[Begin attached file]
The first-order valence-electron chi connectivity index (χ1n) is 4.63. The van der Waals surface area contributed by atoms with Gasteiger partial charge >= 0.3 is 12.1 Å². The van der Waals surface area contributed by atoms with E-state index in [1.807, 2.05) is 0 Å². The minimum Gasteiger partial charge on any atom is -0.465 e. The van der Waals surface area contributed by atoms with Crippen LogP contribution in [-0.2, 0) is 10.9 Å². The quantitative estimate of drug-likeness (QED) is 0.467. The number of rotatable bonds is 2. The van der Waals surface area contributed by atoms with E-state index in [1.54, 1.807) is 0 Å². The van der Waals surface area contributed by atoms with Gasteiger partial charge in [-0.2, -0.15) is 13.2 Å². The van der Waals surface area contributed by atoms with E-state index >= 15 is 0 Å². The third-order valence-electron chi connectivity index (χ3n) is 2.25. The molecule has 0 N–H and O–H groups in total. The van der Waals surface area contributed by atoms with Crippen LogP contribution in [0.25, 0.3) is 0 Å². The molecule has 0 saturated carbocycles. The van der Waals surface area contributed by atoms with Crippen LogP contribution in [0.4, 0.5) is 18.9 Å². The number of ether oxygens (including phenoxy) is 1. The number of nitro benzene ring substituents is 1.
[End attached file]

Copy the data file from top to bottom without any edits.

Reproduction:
The first-order valence-electron chi connectivity index (χ1n) is 4.63. The van der Waals surface area contributed by atoms with Gasteiger partial charge >= 0.3 is 12.1 Å². The van der Waals surface area contributed by atoms with E-state index in [1.807, 2.05) is 0 Å². The minimum Gasteiger partial charge on any atom is -0.465 e. The van der Waals surface area contributed by atoms with Crippen LogP contribution in [-0.2, 0) is 10.9 Å². The quantitative estimate of drug-likeness (QED) is 0.467. The number of rotatable bonds is 2. The van der Waals surface area contributed by atoms with E-state index in [1.54, 1.807) is 0 Å². The van der Waals surface area contributed by atoms with Gasteiger partial charge in [-0.2, -0.15) is 13.2 Å². The van der Waals surface area contributed by atoms with E-state index >= 15 is 0 Å². The third-order valence-electron chi connectivity index (χ3n) is 2.25. The molecule has 0 N–H and O–H groups in total. The van der Waals surface area contributed by atoms with Crippen LogP contribution in [0.25, 0.3) is 0 Å². The molecule has 0 saturated carbocycles. The van der Waals surface area contributed by atoms with Crippen LogP contribution in [0.4, 0.5) is 18.9 Å². The number of ether oxygens (including phenoxy) is 1. The number of nitro benzene ring substituents is 1.